When Burns and her bizarre husband (the incredibly weird William Finley) have a fight, you marvel at how insane his responses are. First he clenches his fist, then sulks like a little girl, then grabs a shotgun and starts shooting. In any other film, this would be a deal breaking bit of bedlam, but in Eaten Alive, it's a welcome reminder of the narrative's other nonsensical components. If viewed as a mystifying mess from one of horrors most unfortunate auteurs (his career never matched Massacre’s level of fear artistry) it's an inopportune train wreck of an experience. But for those of us looky-loos who can't resist such cinematic catastrophes, Eaten Alive is one shameful delight.

Truth is, it does takes a certain stunted mindset to appreciate the addled pleasures of this half-assed cinematic slop job, and whatever talent Tobe Hooper once displayed has long since been siphoned away on absolute dreck like The Mangler, Spontaneous Combustion, and last year's Mortuary. Indeed, Eaten Alive is the true transition flick, the moment when a potential horror hero began turning into a fright film flop.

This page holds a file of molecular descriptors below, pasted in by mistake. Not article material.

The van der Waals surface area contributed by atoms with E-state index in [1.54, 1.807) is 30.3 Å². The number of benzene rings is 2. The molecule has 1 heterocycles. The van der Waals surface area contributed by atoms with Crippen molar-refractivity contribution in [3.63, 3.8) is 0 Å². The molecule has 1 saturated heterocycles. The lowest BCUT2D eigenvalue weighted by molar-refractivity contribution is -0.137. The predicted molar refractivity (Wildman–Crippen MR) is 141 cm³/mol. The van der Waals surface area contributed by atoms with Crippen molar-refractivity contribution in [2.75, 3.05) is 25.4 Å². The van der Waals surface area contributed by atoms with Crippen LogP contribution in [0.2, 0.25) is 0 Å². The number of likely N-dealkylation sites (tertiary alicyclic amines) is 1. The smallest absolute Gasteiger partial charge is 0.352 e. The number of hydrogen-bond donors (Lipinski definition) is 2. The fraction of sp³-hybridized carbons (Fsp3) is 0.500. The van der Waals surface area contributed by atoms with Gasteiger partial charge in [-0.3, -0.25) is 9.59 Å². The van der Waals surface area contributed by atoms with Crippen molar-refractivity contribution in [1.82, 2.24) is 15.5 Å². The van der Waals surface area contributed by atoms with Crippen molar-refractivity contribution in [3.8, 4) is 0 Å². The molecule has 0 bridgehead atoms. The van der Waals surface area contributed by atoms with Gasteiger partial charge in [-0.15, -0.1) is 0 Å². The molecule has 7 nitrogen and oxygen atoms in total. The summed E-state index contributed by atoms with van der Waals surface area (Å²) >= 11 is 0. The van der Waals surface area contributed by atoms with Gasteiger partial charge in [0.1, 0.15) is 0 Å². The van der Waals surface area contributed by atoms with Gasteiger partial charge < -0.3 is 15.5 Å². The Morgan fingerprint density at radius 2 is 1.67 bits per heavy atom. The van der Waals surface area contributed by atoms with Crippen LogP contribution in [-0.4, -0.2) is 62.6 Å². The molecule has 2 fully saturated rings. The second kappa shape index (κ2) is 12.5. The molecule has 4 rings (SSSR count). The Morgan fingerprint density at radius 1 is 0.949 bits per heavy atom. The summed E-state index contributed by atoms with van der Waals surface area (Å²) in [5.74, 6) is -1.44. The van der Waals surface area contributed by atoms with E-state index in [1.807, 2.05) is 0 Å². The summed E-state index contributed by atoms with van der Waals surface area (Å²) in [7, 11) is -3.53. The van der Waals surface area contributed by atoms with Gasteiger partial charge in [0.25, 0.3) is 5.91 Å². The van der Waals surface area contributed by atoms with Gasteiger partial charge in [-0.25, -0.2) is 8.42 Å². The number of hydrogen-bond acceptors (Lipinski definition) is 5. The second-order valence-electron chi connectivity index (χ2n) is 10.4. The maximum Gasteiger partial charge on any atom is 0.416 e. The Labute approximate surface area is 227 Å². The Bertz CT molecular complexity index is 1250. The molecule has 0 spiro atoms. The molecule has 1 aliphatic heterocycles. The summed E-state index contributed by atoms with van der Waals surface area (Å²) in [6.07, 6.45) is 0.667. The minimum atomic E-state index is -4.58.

If space is time—and space is literally time in the comics form—the world of the novel is a temporal cage. Manuele Fior pushes at the formal qualities of that cage to tell his story.

Manuele Fior's 5,000 Km Per Second was originally published in 2009 and, after winning the Angouléme and Lucca comics festivals awards in 2010 and 2011, was translated and published in English for the first time in 2016. As suggested by its title, the graphic novel explores the effects of distance across continents and decades. Its love triangle begins when the teenaged Piero and his best friend Nicola ogle Lucia as she moves into an apartment across the street and concludes 20 estranged years later on that same street. The intervening years include multiple heartbreaks and the one second phone delay Lucia in Norway and Piero in Egypt experience as they speak while 5,000 kilometers apart.

Keep reading... Show less

Inane Political Discourse, or, Alan Partridge's Parody Politics

Publicity photo of Steve Coogan courtesy of Sky Consumer Comms

That the political class now finds itself relegated to accidental Alan Partridge territory along the with rest of the twits and twats that comprise English popular culture is meaningful, to say the least.

"I evolve, I don't…revolve."
-- Alan Partridge

Alan Partridge began as a gleeful media parody in the early '90s but thanks to Brexit he has evolved into a political one. In print and online, the hopelessly awkward radio DJ from Norwich, England, is used as an emblem for incompetent leadership and code word for inane political discourse.